Originally posted by Soothfast
A group is necessarily associative, so that is why DeepThought doesn't give that the set is a group.
Yes, I noticed that. Perhaps I'm being too picky, yet I would have liked
DeepThought to have spent more time setting up the problem like this:
Let S be a set (of what?). Let an operation K be defined upon the elements
of S such that ... results in a product X. Then (state the problem).
That's how I liked to write problems and how I prefer problems be written.
I find it harder to comprehend--without making too many asssumptions--
what's meant by mathematical problems presented in a popularized way.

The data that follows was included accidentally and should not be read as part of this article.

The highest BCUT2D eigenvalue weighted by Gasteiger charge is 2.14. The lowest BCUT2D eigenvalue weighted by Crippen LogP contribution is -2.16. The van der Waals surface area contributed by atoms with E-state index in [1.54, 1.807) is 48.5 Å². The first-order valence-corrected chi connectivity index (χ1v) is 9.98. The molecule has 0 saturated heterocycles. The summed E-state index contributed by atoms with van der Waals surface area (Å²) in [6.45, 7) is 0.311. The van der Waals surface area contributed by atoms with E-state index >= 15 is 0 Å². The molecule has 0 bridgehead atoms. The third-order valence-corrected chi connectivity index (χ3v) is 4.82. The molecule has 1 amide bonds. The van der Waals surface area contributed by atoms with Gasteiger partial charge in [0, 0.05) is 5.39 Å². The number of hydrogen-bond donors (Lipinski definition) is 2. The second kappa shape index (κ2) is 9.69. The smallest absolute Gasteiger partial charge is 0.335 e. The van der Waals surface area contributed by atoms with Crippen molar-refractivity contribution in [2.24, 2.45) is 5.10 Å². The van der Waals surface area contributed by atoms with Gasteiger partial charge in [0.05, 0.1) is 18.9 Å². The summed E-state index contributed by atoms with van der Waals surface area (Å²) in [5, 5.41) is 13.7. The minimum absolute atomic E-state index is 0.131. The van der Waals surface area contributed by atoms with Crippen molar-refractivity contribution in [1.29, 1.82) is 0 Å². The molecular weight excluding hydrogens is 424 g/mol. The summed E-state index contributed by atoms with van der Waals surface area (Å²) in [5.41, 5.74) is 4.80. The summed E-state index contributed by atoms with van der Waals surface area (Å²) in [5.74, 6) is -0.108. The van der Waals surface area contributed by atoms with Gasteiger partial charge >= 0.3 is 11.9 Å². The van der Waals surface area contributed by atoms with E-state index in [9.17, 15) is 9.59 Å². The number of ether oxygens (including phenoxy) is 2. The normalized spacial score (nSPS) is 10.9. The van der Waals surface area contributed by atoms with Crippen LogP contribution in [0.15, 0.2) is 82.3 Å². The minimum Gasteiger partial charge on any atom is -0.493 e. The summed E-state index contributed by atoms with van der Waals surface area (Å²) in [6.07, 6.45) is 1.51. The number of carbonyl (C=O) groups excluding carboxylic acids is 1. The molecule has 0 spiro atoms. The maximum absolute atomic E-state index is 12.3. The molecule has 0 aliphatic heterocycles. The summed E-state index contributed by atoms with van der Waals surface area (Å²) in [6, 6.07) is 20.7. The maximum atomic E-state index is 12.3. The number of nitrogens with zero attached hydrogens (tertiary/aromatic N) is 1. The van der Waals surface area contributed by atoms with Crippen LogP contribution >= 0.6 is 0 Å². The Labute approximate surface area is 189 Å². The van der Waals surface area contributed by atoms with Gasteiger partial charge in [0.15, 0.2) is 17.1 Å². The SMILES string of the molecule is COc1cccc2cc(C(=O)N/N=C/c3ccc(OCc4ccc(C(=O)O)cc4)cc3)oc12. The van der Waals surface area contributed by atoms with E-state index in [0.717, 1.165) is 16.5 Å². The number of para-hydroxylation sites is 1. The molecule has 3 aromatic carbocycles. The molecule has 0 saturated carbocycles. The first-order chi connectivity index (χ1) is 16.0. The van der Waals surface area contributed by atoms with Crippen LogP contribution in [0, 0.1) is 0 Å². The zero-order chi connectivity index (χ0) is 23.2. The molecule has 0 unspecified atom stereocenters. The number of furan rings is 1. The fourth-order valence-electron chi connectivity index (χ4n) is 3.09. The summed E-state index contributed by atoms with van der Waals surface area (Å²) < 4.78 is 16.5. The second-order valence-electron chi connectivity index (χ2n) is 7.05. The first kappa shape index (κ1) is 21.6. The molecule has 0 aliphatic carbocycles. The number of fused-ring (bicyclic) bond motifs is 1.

Whenever I hear a non-mathematician speak of 'the group of people in
this room', then I don't assume that all the group axioms must hold here!
I suppose that I believe the challenge in a problem should be in tackling
the concepts involved rather than in struggling to figure out the problem's
needlessly obscure, sloppy, or confusing terms. Or perhaps, as I grow
older, I have increasingly less patience with wasting my time deciphering
what a problem means when the writer easily could have made it clearer.
Yet I know that DeepThought did not quite understand some of my recent
recreational mathematical problems, so he asked me to explain what I
meant, and I did so to his satisfaction. I thought that much of what he
wrote in his attempts to solve these problems was too confusing for me
to follow easily (without doing more work than I would like in a hurry), so
I skipped to the parts that I could quickly check. I suppose that I generally
have some difficulties with DeepThought's style of mathematical exposition.